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Winter Garden Bed Preparation

Updated on January 26, 2017

Getting Your Garden Bed Ready For Spring Vegetable Planting

It's not unknown for my vegetable garden to be somewhat of a jungle in Winter, because the weeding doesn't get done. Grass and weeds take over with a vengeance, so a lot of work needs to be done to prepare the beds for seeds and seedlings. It's best to work at preparation during Winter, as it's a time when not much grows, especially if you live in a frosty area.

I was going to put up a picture of the weeds and grass which had taken over my veggie patch, but it would be too embarrassing to show you the size of the thistles and other things which grew there. The made an ideal hiding place for slug and snails though, which is another reason for getting down to work on this area. Slugs and snails are definitely not welcome in anyone's vegetable patches or gardens.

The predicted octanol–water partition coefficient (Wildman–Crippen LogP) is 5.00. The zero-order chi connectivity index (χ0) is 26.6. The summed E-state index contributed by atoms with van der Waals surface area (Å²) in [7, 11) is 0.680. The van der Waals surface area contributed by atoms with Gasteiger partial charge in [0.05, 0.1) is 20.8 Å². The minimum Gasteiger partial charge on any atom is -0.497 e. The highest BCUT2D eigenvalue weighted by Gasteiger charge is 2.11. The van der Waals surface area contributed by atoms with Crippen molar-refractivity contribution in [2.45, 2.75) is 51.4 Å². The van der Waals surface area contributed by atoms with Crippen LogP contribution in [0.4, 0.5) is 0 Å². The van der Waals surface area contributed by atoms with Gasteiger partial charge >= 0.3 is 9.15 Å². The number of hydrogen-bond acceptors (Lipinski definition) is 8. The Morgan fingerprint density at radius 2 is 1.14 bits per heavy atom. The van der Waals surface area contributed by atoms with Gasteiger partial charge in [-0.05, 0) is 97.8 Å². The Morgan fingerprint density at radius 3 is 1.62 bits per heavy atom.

Unless otherwise noted, all images are my own.

The First Step - Removing Weeds

Remove weeds.
Remove weeds. | Source

The first thing to do in garden bed preparation is to remove all the weeds. Sounds easy, but when the section is as overgrown as this was, it's no easy task. Paspalum and couch grass, not to mention thistles, just do not want to go.

When you start work on the garden, dig down at least a foot, more if possible. Some types of grass can go down quite a long way to get under fences and edgings. At this stage, it's also a good idea to remove any stones you come across. Removed stones can be used in the bottom of plant pots, so they can be useful.

After a lot of hard work, the soil was heaped up and the ground was almost weed free. Did I mention that the weeds and grass kept growing? I swear they came up as soon as we finished work and turned to walk away.

Fiskars 46 Inch Steel D-handle Square Garden Spade
Fiskars 46 Inch Steel D-handle Square Garden Spade

Get yourself a good quality spade, and make digging a little easier.

 
Clean soil heap.
Clean soil heap. | Source

Ready For Planting

Our soil is not that great, as it is just a very thin layer of topsoil over clay. We grew potatoes in this area in the past, to help break up the clay, but more needs to be done. Gypsum is helpful, and a good fertilizer is a must. We prefer the organic variety, and make our own compost. Growing green mulch in the bed is another option, but so far, we haven't used it.